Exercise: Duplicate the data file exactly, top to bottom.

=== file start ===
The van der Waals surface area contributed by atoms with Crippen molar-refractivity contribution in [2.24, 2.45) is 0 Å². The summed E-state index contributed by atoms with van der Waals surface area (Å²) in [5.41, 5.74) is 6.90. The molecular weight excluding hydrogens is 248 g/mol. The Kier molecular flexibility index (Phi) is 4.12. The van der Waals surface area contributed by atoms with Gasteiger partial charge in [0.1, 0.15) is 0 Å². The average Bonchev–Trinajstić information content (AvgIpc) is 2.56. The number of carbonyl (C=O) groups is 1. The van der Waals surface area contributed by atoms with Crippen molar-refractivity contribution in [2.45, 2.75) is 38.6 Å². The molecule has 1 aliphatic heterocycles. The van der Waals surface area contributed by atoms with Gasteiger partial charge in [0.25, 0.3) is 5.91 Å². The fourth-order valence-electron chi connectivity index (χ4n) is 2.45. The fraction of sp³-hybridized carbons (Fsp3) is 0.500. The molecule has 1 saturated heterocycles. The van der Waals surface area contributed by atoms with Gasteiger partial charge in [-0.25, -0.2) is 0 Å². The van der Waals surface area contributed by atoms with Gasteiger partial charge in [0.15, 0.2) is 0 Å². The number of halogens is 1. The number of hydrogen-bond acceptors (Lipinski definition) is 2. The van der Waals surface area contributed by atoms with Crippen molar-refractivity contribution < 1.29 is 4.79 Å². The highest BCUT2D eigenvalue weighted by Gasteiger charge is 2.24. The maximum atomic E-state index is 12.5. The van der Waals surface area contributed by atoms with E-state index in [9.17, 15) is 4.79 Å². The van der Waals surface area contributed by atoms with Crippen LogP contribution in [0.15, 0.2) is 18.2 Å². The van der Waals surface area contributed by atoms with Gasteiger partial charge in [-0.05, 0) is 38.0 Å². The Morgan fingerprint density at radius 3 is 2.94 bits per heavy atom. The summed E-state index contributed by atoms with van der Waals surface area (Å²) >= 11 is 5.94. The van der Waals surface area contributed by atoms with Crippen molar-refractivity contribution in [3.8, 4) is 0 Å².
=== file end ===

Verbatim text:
The van der Waals surface area contributed by atoms with Crippen molar-refractivity contribution in [2.24, 2.45) is 0 Å². The summed E-state index contributed by atoms with van der Waals surface area (Å²) in [5.41, 5.74) is 6.90. The molecular weight excluding hydrogens is 248 g/mol. The Kier molecular flexibility index (Phi) is 4.12. The van der Waals surface area contributed by atoms with Gasteiger partial charge in [0.1, 0.15) is 0 Å². The average Bonchev–Trinajstić information content (AvgIpc) is 2.56. The number of carbonyl (C=O) groups is 1. The van der Waals surface area contributed by atoms with Crippen molar-refractivity contribution in [2.45, 2.75) is 38.6 Å². The molecule has 1 aliphatic heterocycles. The van der Waals surface area contributed by atoms with Gasteiger partial charge in [0.25, 0.3) is 5.91 Å². The fourth-order valence-electron chi connectivity index (χ4n) is 2.45. The fraction of sp³-hybridized carbons (Fsp3) is 0.500. The molecule has 1 saturated heterocycles. The van der Waals surface area contributed by atoms with Gasteiger partial charge in [-0.25, -0.2) is 0 Å². The van der Waals surface area contributed by atoms with Gasteiger partial charge in [0.15, 0.2) is 0 Å². The number of halogens is 1. The number of hydrogen-bond acceptors (Lipinski definition) is 2. The van der Waals surface area contributed by atoms with Crippen molar-refractivity contribution < 1.29 is 4.79 Å². The highest BCUT2D eigenvalue weighted by Gasteiger charge is 2.24. The maximum atomic E-state index is 12.5. The van der Waals surface area contributed by atoms with E-state index in [9.17, 15) is 4.79 Å². The van der Waals surface area contributed by atoms with Crippen LogP contribution in [0.15, 0.2) is 18.2 Å². The van der Waals surface area contributed by atoms with Gasteiger partial charge in [-0.05, 0) is 38.0 Å². The Morgan fingerprint density at radius 3 is 2.94 bits per heavy atom. The summed E-state index contributed by atoms with van der Waals surface area (Å²) >= 11 is 5.94. The van der Waals surface area contributed by atoms with Crippen molar-refractivity contribution in [3.8, 4) is 0 Å².